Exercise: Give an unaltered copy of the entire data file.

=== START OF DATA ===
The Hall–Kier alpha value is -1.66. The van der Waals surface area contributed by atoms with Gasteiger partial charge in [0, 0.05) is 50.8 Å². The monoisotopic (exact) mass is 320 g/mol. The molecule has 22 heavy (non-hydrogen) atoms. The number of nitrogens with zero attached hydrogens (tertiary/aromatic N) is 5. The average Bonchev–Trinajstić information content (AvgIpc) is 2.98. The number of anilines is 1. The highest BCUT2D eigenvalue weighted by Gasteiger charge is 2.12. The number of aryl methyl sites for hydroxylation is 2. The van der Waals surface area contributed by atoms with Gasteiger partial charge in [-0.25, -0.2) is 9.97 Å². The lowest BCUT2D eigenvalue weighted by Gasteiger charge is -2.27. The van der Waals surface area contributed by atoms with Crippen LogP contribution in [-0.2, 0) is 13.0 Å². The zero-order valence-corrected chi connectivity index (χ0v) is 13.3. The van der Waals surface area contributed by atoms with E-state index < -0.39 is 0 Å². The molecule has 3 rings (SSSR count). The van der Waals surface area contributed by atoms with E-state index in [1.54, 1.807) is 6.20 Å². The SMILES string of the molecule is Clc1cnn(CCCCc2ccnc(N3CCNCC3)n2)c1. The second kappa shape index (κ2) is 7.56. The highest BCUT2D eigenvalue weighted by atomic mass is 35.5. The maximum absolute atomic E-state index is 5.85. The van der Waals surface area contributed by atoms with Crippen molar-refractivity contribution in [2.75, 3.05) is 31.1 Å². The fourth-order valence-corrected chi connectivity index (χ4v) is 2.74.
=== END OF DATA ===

The Hall–Kier alpha value is -1.66. The van der Waals surface area contributed by atoms with Gasteiger partial charge in [0, 0.05) is 50.8 Å². The monoisotopic (exact) mass is 320 g/mol. The molecule has 22 heavy (non-hydrogen) atoms. The number of nitrogens with zero attached hydrogens (tertiary/aromatic N) is 5. The average Bonchev–Trinajstić information content (AvgIpc) is 2.98. The number of anilines is 1. The highest BCUT2D eigenvalue weighted by Gasteiger charge is 2.12. The number of aryl methyl sites for hydroxylation is 2. The van der Waals surface area contributed by atoms with Gasteiger partial charge in [-0.25, -0.2) is 9.97 Å². The lowest BCUT2D eigenvalue weighted by Gasteiger charge is -2.27. The van der Waals surface area contributed by atoms with Crippen LogP contribution in [-0.2, 0) is 13.0 Å². The zero-order valence-corrected chi connectivity index (χ0v) is 13.3. The van der Waals surface area contributed by atoms with E-state index < -0.39 is 0 Å². The molecule has 3 rings (SSSR count). The van der Waals surface area contributed by atoms with E-state index in [1.54, 1.807) is 6.20 Å². The SMILES string of the molecule is Clc1cnn(CCCCc2ccnc(N3CCNCC3)n2)c1. The second kappa shape index (κ2) is 7.56. The highest BCUT2D eigenvalue weighted by atomic mass is 35.5. The maximum absolute atomic E-state index is 5.85. The van der Waals surface area contributed by atoms with Crippen molar-refractivity contribution in [2.75, 3.05) is 31.1 Å². The fourth-order valence-corrected chi connectivity index (χ4v) is 2.74.